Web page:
-  “Before you decide how to promote, you need to look at exactly who you promote to.”
- “The stages and requirements of self-promotion probably divide into three categories. The first brings you initial contact with, and work from, a client. This includes getting into a face-to-face meeting to show them your portfolio and subsequently being commissioned by them. The second is concerned with how you keep up contact with the people you’ve seen or worked with, or who have expressed interest in working with you. You need to think about how to stay close to the forefront of their minds, without making a nuisance of yourself. The third category of self-promotion is general profile-raising. This is not immediately quantifiable in terms of success rate versus time, energy, and money spent. You are not looking to this kind of promotion to bring you calls from clients or work directly. It’s the more oblique approach, which can enhance your reputation and also raise your stock.”
- “Most illustrators seem to have a website by the time they leave college….you should look upon your site as the basic foundation of your self-promotion.”
- (How were your early experiences as an illustrator) “I began sending out promotional cards when still in school… I wrote down names of people in the art departments of 30 magazines I was interested in, targeting them almost every month. I spent my free time making new images and updating my website.” – Yuko Shimizu
- (What kind of promotional activity do you do) “Once your work is published, it acts as self-promotion and gets you more work. I think the main part of my promotion now is published work and my website. Artists should build their own websites and know how to maintain them. Don’t rely on a professional service unless you have a budget to get it updated frequently.” – Yuko Shimizu
- “I have postcards printed and contribute regularly to magazines and publications. I think that my comics and illustrated books have worked well as self-promotion, despite being personal work.” – Rui Tenreiro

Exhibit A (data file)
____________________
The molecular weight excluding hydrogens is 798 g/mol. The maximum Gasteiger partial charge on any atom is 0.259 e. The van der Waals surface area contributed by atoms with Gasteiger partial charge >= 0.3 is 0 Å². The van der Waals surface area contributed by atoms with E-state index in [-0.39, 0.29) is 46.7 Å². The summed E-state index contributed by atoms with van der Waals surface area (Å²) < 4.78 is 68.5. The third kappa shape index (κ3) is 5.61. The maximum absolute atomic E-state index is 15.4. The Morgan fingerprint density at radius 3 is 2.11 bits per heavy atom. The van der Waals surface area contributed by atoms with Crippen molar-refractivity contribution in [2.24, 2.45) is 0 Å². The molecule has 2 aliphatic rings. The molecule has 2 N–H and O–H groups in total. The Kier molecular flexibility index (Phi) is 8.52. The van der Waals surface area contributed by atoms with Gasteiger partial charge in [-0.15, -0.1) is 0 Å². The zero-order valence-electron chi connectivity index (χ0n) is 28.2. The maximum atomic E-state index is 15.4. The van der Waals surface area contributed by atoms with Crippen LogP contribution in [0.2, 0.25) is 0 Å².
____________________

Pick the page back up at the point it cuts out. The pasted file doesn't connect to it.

- (Do you have an agent) “No. I like making my own decisions, being in control of my trajectory and negotiations. When I had a rep I found it didn’t save much on paperwork and I wasn’t getting higher fees. Reps can, however, bring in surprising work, from places you don’t have access to, so that is their main benefit.” – Jeffrey Decoster
- (What kind of promotional activity do you do?) “I have a website and enter competitions. I’ve sent postcards, but rarely and without much effect.” – Jeffrey Decoster
Date you Found the Resource: 2/28/13
Type (Category) of Resource: Book
Title of Resource: How to be an illustrator
Author: Darrel Rees
Publisher and Place of Publication: Laurence King Publishing Ltd, London, UK
Owner or Webmaster: N/A
Date of Publication, Copyright, or Web Post: 2008
Medium of Publication: Book
Name of Library: N/A (Personal Library of Prof. Mansfield)
Name of Database or Search Engine Used: N/A
Summary: “How to be an illustrator” is about just that, beginning and maintaining a career in illustration. It contains interviews with illustrators about how they got into the industry, how they contact clients, etc. It also includes interviews with art directors about their thoughts on promotional material, finding illustrators, how they hire, and advice for new illustrators.
Usefulness: This resource sounds like it will be perfect for my project!
Source Location: Physical book (pages used will have to be scanned)
Credibility: The author is very knowledgable and credible. Darrel Rees has been a professional illustrator since 1986.
Response: I think this resource will answer many of my questions specifically.
Response: I think that this resource will be one of my most useful.
Validity: This resource is consistent, logical, and relevant.